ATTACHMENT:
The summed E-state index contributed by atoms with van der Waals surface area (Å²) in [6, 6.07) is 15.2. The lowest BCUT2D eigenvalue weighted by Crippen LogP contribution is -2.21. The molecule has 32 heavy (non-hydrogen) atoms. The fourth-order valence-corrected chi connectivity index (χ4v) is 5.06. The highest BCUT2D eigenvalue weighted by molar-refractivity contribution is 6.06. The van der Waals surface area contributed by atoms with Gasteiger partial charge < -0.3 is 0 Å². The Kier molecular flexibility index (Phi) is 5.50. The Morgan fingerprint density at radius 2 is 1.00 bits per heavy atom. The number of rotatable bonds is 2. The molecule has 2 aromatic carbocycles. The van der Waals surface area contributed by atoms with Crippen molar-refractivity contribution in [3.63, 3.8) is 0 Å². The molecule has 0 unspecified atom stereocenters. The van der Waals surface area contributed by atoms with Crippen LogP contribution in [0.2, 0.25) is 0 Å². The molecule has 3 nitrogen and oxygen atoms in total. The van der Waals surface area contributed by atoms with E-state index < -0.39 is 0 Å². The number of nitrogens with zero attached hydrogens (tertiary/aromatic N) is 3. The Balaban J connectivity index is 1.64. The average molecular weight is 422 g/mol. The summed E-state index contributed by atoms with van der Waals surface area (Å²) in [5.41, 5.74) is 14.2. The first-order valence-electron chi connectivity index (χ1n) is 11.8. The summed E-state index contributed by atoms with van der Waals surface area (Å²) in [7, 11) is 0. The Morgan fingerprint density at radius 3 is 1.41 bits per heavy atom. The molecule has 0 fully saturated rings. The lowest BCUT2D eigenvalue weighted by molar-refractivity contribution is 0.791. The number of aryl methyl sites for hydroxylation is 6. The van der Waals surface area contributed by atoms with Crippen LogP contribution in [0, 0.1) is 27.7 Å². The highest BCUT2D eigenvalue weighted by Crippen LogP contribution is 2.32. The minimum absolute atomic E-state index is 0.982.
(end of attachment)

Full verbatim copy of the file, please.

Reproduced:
The summed E-state index contributed by atoms with van der Waals surface area (Å²) in [6, 6.07) is 15.2. The lowest BCUT2D eigenvalue weighted by Crippen LogP contribution is -2.21. The molecule has 32 heavy (non-hydrogen) atoms. The fourth-order valence-corrected chi connectivity index (χ4v) is 5.06. The highest BCUT2D eigenvalue weighted by molar-refractivity contribution is 6.06. The van der Waals surface area contributed by atoms with Gasteiger partial charge < -0.3 is 0 Å². The Kier molecular flexibility index (Phi) is 5.50. The Morgan fingerprint density at radius 2 is 1.00 bits per heavy atom. The number of rotatable bonds is 2. The molecule has 2 aromatic carbocycles. The van der Waals surface area contributed by atoms with Crippen molar-refractivity contribution in [3.63, 3.8) is 0 Å². The molecule has 0 unspecified atom stereocenters. The van der Waals surface area contributed by atoms with Crippen LogP contribution in [0.2, 0.25) is 0 Å². The molecule has 3 nitrogen and oxygen atoms in total. The van der Waals surface area contributed by atoms with E-state index < -0.39 is 0 Å². The number of nitrogens with zero attached hydrogens (tertiary/aromatic N) is 3. The Balaban J connectivity index is 1.64. The average molecular weight is 422 g/mol. The summed E-state index contributed by atoms with van der Waals surface area (Å²) in [5.41, 5.74) is 14.2. The first-order valence-electron chi connectivity index (χ1n) is 11.8. The summed E-state index contributed by atoms with van der Waals surface area (Å²) in [7, 11) is 0. The Morgan fingerprint density at radius 3 is 1.41 bits per heavy atom. The molecule has 0 fully saturated rings. The lowest BCUT2D eigenvalue weighted by molar-refractivity contribution is 0.791. The number of aryl methyl sites for hydroxylation is 6. The van der Waals surface area contributed by atoms with Crippen LogP contribution in [0, 0.1) is 27.7 Å². The highest BCUT2D eigenvalue weighted by Crippen LogP contribution is 2.32. The minimum absolute atomic E-state index is 0.982.